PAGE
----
On October 20, 2023, the United States Agency for International Development (USAID)/Nigeria Health Workforce Management (HWM) Activity Country Director, Dr. Anddy Omoluabi, and HWM Technical Director, Dr. Olufolake Akeju, gave a brown bag presentation at the USAID Office of Health Systems in Washington, DC. The session was attended in person, by USAID’s Global Health Bureau Director for the Office of Maternal and Child Health and Nutrition, Nancy Lowenthal and the USAID Office of Health Systems Strengthening’s Health Information Systems and Evaluation Advisor, Lisa Maniscalco. More than 50 people also attended the event online, representing implementing partners, international donors, and Nigerian stakeholders.
Nigeria’s maternal mortality rate is ranked “extremely high” by the World Health Organization, with more than1,000 deaths per 100,000 live births between 2020 and 2023. Nigeria also has the second highest rate of maternal and child mortality globally. By improving the distribution of nurses and midwives, and increasing the overall number of health workers nationwide, the HWM Activity contributes to greater health system responsiveness to address these critical issues and improve health outcomes among women and children.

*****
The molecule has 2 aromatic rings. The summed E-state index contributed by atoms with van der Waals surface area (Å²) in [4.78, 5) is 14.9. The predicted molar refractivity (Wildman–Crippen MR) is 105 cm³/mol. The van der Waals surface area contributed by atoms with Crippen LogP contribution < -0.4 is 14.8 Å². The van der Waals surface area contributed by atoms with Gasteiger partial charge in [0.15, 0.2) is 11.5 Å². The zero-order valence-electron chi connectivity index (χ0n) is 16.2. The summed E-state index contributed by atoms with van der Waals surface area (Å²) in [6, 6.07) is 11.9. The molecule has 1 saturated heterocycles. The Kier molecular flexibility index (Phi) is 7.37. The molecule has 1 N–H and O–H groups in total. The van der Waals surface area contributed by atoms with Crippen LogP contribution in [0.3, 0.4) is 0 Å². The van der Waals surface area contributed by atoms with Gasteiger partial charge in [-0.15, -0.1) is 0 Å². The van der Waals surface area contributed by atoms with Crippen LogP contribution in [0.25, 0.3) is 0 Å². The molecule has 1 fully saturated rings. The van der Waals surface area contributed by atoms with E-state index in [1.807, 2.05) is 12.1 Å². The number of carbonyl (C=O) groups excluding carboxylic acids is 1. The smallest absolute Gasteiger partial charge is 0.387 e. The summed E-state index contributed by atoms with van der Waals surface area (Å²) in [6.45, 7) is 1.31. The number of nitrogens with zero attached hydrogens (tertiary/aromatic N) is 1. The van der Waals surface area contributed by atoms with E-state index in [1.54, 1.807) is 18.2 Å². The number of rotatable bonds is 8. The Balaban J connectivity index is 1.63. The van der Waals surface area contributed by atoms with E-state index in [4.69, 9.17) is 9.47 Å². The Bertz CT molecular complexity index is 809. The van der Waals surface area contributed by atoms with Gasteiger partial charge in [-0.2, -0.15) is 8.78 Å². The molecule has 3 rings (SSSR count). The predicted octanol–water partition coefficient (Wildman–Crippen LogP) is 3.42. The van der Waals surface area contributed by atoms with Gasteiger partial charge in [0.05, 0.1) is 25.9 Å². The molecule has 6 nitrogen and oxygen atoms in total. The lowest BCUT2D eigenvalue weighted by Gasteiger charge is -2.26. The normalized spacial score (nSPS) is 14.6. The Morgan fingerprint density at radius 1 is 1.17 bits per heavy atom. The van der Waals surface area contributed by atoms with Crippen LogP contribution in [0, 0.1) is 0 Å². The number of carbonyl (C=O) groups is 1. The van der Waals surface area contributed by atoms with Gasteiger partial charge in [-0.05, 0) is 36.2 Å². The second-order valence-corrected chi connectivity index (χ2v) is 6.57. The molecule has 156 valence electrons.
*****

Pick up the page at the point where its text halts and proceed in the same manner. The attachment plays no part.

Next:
In just three short years, the HWM Activity, primed by Banyan Global, has contributed to the improvement of the health workforce training and education landscape in Nigeria through its coordination of the revision and distribution of the National Pre-Service Training Curricula for Nurses, Midwives, and Community Health Workers (CHWs). In addition to the new and improved training curricula, HWM has established both National and State Health Workforce Registries to improve the recruitment and distribution of nurses, midwives, and CHWs in Nigeria, ensuring health workers go to the areas they are needed most. In July 2023, HWM convened the first ever National Pre-Service Health Training Institution (PSHTI) dialogue on Human Resources for Health (HRH), bringing together top subject matter experts, USAID, and government partners to discuss the current state of HRH in Nigeria, and the path forward to establishing a cost-effective, well-trained, and motivated health workforce.